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I often invent things but have no desire, money or skill to patent anything. However, I think there should be a site (maybe there is), where people can post ideas, serious or funny, and if they stimulate a real inventor to pursue them,that is good.

I'll start with a few:
An electric lemon zester about the size of a tooth brush, with a rotating grater where the brush would be.

A full scale road map. You roll it out and drive on it.

A conveyor belt Mass Transportation System from suburbia to the city and between cities. You drive your little electric car to the station, engage a mechanism that draws you onto the conveyor. You put your credit card in the slot and punch in your destination. You sit back and read, sleep, etc., while you are propelled to your destination and automatically ejected. Then you can drive the few blocks or miles to your ultimate destination in comfort and secuity.

An electric cooler-downer for the kitchen. We have all kinds of devices for heating foods but must wait passively for liquid to cool in the refrigerator or freezer.

What would you invent?
 
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Originally posted by missann:
quote:
I often invent things but have no desire, money or skill to patent anything. However, I think there should be a site (maybe there is), where people can post ideas, serious or funny, and if they stimulate a real inventor to pursue them,that is good.

You could start at my friend Paul Spinrad's site premisespremises.com. He also has links to other similar sites.
quote:

A conveyor belt Mass Transportation System from suburbia to the city and between cities. You drive your little electric car to the station, engage a mechanism that draws you onto the conveyor. You put your credit card in the slot and punch in your destination. You sit back and read, sleep, etc., while you are propelled to your destination and automatically ejected. Then you can drive the few blocks or miles to your ultimate destination in comfort and security.

Heinlein beat you to it (close, anyway). See "The Roads Must Roll".
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What would you invent?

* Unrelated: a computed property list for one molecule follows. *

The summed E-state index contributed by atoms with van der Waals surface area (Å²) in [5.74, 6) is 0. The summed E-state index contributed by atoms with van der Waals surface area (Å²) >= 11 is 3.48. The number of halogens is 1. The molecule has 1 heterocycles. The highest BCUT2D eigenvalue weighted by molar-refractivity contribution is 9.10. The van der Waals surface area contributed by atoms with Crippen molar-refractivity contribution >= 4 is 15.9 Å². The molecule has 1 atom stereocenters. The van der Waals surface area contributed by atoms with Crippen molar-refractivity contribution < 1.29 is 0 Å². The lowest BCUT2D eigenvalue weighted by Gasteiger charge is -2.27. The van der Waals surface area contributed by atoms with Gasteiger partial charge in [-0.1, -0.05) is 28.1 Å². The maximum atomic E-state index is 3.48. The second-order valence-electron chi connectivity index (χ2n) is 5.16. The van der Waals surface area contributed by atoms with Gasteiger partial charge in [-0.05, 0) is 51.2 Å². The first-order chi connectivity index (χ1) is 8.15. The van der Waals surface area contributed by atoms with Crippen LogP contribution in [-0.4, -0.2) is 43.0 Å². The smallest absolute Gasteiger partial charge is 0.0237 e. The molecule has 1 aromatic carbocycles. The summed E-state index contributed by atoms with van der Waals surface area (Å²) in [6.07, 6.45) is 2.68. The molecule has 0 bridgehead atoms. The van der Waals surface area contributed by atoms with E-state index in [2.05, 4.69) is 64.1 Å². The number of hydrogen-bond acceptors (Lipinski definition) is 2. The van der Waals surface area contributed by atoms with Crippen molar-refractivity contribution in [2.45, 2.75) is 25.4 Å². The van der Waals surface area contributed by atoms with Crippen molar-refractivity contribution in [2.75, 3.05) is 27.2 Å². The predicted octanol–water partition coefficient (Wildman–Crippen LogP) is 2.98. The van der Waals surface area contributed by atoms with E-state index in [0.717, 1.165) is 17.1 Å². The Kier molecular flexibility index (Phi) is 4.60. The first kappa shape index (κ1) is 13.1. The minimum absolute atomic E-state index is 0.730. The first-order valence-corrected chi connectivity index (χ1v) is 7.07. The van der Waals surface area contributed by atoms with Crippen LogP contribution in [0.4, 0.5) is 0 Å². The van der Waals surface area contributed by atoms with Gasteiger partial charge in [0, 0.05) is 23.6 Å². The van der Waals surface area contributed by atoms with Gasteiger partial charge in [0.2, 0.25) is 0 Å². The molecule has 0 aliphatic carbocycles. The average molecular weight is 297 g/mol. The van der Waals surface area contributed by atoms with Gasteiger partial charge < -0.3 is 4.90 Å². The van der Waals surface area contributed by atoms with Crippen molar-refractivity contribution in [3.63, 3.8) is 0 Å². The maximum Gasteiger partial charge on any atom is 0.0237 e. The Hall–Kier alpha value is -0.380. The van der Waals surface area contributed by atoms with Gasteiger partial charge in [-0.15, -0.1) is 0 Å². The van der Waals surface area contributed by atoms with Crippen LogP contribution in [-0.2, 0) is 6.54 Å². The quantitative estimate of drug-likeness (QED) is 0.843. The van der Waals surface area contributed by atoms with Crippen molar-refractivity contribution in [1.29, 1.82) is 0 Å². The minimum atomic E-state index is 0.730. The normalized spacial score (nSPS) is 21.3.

Mine are already on Premises, Premises.
 
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An electric cooler-downer for the kitchen. We have all kinds of devices for heating foods but must wait passively for liquid to cool in the refrigerator or freezer.

The machine already exists. It is called a refrigerator.

To change the temperature of a body it is only necessary to create a temperature differential between it and its environment. If its environment is hotter, it heats up; colder and it cools down.

The reason why it takes longer to cool an object than to heat it is simply the lesser temperature differential. Domestic refrigerators are only a few degrees cooler than room temperature and thus is takes quite a long time to cool an object. But refrigerators do exist that will cool to a far lower temperature and will therefore cool things more quickly. However, they are expensive to buy and run and of little use for normal domestic applications. Food kept at temperatures of minus 100 degrees centigrade does not keep any better than food kept at minus 10 - but it takes much longer to thaw and costs much more to keep.


Richard English
 
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Food kept at temperatures of minus 100 degrees centigrade does not keep any better than food kept at minus 10


This is a common misconception. Chemical processes do not stop at 0 (or -10) degrees Celsius, they merely slow down. Decomposition reactions continue and frozen food will show deterioration after time. Stuff kept at -100 C will deteriorate more slowly; indeed, that's why such freezers exist. You correct, though, that they are generally more expensive, and food kept at such a temperature will take longer to thaw.
 
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The machine already exists. It is called a refrigerator.

There are those fast coolers that they have at liquor stores to quickly cool your wine. I am not sure what they're called.

When I was researching nebulized morphine as a means to decrease dyspnea in terminally ill patients, we had to keep the blood we collected in freezers at minus 100 degrees Centigrade...anything warmer and the measurements we were interested in would decompose and not be accurate. So that makes sense, neveu.

When I was working directly with patients, I often had ideas for inventions that would make our lives easier. For example, when putting a tube into the patient's GI tract, we need to know the placement of the tube. Obviously we don't want it to go to the respiratory tract, but we might want it to go into the stomach or the jejunum. Each of those areas have different pHs...so why can't the tube read the pH as it goes down? Instead we have to take radiology films, which are expensive and expose patients to some radiation.